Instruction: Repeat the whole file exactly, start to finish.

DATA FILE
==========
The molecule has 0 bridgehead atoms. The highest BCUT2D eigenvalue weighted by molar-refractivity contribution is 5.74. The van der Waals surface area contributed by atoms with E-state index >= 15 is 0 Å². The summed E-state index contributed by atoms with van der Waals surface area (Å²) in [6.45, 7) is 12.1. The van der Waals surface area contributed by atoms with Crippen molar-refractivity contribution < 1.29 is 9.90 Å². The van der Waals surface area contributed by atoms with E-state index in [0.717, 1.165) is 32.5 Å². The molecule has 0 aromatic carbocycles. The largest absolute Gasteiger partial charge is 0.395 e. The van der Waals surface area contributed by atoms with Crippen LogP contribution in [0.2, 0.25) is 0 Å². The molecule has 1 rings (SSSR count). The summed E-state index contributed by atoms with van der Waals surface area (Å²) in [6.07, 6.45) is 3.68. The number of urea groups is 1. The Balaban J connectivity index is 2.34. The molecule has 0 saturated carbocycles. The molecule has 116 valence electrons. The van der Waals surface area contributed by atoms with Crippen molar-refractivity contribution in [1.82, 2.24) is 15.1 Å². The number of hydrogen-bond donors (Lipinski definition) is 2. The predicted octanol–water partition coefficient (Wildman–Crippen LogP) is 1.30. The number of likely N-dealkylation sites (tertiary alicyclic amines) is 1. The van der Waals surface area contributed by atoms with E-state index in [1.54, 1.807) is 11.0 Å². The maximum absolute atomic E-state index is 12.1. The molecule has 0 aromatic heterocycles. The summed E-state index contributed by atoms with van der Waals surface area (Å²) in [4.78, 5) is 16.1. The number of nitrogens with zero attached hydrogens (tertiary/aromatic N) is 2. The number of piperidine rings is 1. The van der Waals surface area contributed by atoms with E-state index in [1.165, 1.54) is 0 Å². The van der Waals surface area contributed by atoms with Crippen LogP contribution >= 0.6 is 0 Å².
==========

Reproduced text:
The molecule has 0 bridgehead atoms. The highest BCUT2D eigenvalue weighted by molar-refractivity contribution is 5.74. The van der Waals surface area contributed by atoms with E-state index >= 15 is 0 Å². The summed E-state index contributed by atoms with van der Waals surface area (Å²) in [6.45, 7) is 12.1. The van der Waals surface area contributed by atoms with Crippen molar-refractivity contribution < 1.29 is 9.90 Å². The van der Waals surface area contributed by atoms with E-state index in [0.717, 1.165) is 32.5 Å². The molecule has 0 aromatic carbocycles. The largest absolute Gasteiger partial charge is 0.395 e. The van der Waals surface area contributed by atoms with Crippen LogP contribution in [0.2, 0.25) is 0 Å². The molecule has 1 rings (SSSR count). The summed E-state index contributed by atoms with van der Waals surface area (Å²) in [6.07, 6.45) is 3.68. The number of urea groups is 1. The Balaban J connectivity index is 2.34. The molecule has 0 saturated carbocycles. The molecule has 116 valence electrons. The van der Waals surface area contributed by atoms with Crippen molar-refractivity contribution in [1.82, 2.24) is 15.1 Å². The number of hydrogen-bond donors (Lipinski definition) is 2. The predicted octanol–water partition coefficient (Wildman–Crippen LogP) is 1.30. The number of likely N-dealkylation sites (tertiary alicyclic amines) is 1. The van der Waals surface area contributed by atoms with E-state index in [1.54, 1.807) is 11.0 Å². The maximum absolute atomic E-state index is 12.1. The molecule has 0 aromatic heterocycles. The summed E-state index contributed by atoms with van der Waals surface area (Å²) in [4.78, 5) is 16.1. The number of nitrogens with zero attached hydrogens (tertiary/aromatic N) is 2. The number of piperidine rings is 1. The van der Waals surface area contributed by atoms with E-state index in [1.165, 1.54) is 0 Å². The van der Waals surface area contributed by atoms with Crippen LogP contribution >= 0.6 is 0 Å².